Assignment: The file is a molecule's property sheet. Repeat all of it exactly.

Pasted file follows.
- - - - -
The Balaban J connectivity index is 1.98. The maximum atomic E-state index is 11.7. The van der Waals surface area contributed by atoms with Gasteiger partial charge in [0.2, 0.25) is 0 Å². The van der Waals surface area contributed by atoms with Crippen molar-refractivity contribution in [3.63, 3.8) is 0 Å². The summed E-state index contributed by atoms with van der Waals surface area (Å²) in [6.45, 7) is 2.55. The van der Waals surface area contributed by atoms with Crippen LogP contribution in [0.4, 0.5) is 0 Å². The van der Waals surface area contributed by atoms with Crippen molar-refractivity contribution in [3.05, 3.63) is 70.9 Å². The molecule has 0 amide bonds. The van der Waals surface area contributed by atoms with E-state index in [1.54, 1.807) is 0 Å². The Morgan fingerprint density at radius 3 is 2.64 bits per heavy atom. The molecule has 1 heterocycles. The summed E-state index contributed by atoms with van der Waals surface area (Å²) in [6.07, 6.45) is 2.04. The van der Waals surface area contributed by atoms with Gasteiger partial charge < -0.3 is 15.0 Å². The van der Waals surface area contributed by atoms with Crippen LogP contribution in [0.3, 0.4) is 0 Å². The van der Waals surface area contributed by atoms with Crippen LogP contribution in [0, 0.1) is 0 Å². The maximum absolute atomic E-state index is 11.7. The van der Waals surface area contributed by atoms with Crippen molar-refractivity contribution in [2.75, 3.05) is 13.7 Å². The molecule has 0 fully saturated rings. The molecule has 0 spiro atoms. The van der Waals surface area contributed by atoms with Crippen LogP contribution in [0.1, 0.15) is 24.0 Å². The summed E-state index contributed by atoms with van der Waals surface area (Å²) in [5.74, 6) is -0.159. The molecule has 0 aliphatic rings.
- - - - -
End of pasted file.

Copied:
The Balaban J connectivity index is 1.98. The maximum atomic E-state index is 11.7. The van der Waals surface area contributed by atoms with Gasteiger partial charge in [0.2, 0.25) is 0 Å². The van der Waals surface area contributed by atoms with Crippen molar-refractivity contribution in [3.63, 3.8) is 0 Å². The summed E-state index contributed by atoms with van der Waals surface area (Å²) in [6.45, 7) is 2.55. The van der Waals surface area contributed by atoms with Crippen LogP contribution in [0.4, 0.5) is 0 Å². The van der Waals surface area contributed by atoms with Crippen molar-refractivity contribution in [3.05, 3.63) is 70.9 Å². The molecule has 0 amide bonds. The van der Waals surface area contributed by atoms with E-state index in [1.54, 1.807) is 0 Å². The Morgan fingerprint density at radius 3 is 2.64 bits per heavy atom. The molecule has 1 heterocycles. The summed E-state index contributed by atoms with van der Waals surface area (Å²) in [6.07, 6.45) is 2.04. The van der Waals surface area contributed by atoms with Gasteiger partial charge < -0.3 is 15.0 Å². The van der Waals surface area contributed by atoms with Crippen LogP contribution in [0.3, 0.4) is 0 Å². The van der Waals surface area contributed by atoms with Crippen LogP contribution in [0, 0.1) is 0 Å². The maximum absolute atomic E-state index is 11.7. The van der Waals surface area contributed by atoms with Crippen molar-refractivity contribution in [2.75, 3.05) is 13.7 Å². The molecule has 0 fully saturated rings. The molecule has 0 spiro atoms. The van der Waals surface area contributed by atoms with Crippen LogP contribution in [0.1, 0.15) is 24.0 Å². The summed E-state index contributed by atoms with van der Waals surface area (Å²) in [5.74, 6) is -0.159. The molecule has 0 aliphatic rings.